Treating Depression Without Medication: Alternative to Antidepressants

Major depressive disorder affects a significant portion of the American adult population. Approximately 17.3 million American adults, equaling 7.1 percent of the population over the age of 18 each year, struggle with it. Depression is more common in women than men, and 1.9 million children between the ages of three and 17 are diagnosed with the condition. Adults with depression have a 64 percent greater risk of developing coronary heart disease.

Depression can range from minor to severe, and those living with it can experience devastating effects. Severe depression can be debilitating and cause a person to be chained to their bed and disturb the quality of their lives. It has the power to keep you from going to work or leaving your house altogether. Depression can be so severe that it’s considered a psychiatric disability under the American with Disabilities Act (ADA).

If you’re struggling with depression, it’s possible that a doctor has recommended medications to alleviate the symptoms. If you’ve taken them and didn’t like how they made you feel, you might wonder if there’s a way of treating depression without medication. Fortunately, we’ll provide a list below of alternatives to antidepressant medication. Depression is a wide-ranging condition, and there are several types. It must be diagnosed by a medical professional.

Types of Depression

It’s common to feel down every now and then. Maybe you got out of a long-term relationship or had some bad grades in school. It’s natural to feel sadness, but for those with depression, it affects their daily life, and you’ll notice sadness most of the time. It’s a condition that requires treatment, whether natural or with medication, and changes to your lifestyle.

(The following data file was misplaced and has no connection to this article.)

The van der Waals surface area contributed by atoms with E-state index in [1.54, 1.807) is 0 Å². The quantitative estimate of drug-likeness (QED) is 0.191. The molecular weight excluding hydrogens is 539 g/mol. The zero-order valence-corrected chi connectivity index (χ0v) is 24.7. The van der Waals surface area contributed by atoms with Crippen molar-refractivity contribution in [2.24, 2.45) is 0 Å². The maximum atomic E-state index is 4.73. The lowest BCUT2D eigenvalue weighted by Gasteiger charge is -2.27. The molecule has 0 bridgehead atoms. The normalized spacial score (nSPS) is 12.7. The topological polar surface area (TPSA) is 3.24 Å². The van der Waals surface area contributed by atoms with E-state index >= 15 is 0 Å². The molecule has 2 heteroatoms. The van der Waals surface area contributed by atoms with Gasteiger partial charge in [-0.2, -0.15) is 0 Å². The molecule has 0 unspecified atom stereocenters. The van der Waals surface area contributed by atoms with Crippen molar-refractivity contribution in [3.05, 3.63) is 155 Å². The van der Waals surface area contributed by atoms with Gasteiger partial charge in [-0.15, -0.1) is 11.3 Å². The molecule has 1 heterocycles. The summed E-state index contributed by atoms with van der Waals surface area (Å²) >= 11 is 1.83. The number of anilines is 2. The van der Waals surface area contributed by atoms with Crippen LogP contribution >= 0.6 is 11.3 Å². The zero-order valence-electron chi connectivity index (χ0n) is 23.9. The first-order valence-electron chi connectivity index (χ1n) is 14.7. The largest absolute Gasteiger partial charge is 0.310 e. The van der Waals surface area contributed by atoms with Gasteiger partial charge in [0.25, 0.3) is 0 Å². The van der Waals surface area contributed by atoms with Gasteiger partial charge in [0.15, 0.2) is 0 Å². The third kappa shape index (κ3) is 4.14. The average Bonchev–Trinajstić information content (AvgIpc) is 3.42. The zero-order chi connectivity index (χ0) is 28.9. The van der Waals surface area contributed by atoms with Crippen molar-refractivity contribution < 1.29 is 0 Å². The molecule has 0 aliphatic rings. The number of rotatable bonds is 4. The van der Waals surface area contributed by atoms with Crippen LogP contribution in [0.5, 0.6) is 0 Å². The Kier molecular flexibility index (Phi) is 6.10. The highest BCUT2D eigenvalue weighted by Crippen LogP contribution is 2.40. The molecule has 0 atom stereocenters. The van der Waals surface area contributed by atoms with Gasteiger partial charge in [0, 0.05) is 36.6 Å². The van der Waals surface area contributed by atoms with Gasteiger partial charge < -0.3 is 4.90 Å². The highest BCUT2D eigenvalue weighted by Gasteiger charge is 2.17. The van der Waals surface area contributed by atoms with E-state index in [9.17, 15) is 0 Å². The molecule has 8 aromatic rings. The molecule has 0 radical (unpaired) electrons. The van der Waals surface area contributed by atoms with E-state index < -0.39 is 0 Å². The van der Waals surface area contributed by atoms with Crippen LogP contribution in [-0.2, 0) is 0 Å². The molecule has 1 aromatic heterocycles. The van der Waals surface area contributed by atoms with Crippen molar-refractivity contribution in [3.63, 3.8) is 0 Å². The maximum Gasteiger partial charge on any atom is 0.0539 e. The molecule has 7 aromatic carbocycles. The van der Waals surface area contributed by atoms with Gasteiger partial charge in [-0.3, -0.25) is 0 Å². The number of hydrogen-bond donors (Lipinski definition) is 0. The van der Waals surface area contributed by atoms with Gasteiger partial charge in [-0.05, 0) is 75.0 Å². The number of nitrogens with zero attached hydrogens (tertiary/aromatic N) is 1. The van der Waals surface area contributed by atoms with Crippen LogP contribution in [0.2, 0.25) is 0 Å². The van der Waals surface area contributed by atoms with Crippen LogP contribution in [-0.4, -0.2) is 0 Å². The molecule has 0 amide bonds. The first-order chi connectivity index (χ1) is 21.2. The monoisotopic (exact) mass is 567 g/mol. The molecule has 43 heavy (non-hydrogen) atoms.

As was described above, there are several different types of depression, and events in your life can cause some, while changes in your brain will cause others. No matter the cause, the first step is to let a doctor know how you’re feeling. It’s possible they refer you to a mental health specialist to determine the type of depression you’re experiencing. The diagnosis is crucial to decide on the proper treatment for you.

Major Depression

You may hear a doctor refer to this as “major depressive disorder.” You may have this type of depression if you experience symptoms most of the time for most days of the week. Other symptoms that indicate you have this type of depression include:

  • Being tired and having very little energy
  • Losing or gaining weight
  • Loss of pleasure or interest in your activities
  • Inability to fall asleep or feeling sleepy throughout the day
  • Feeling guilty or worthless
  • Feeling agitated or restless, or very sluggish and slowed down mentally or physically
  • Trouble making decisions or concentrating
  • Suicidal thoughts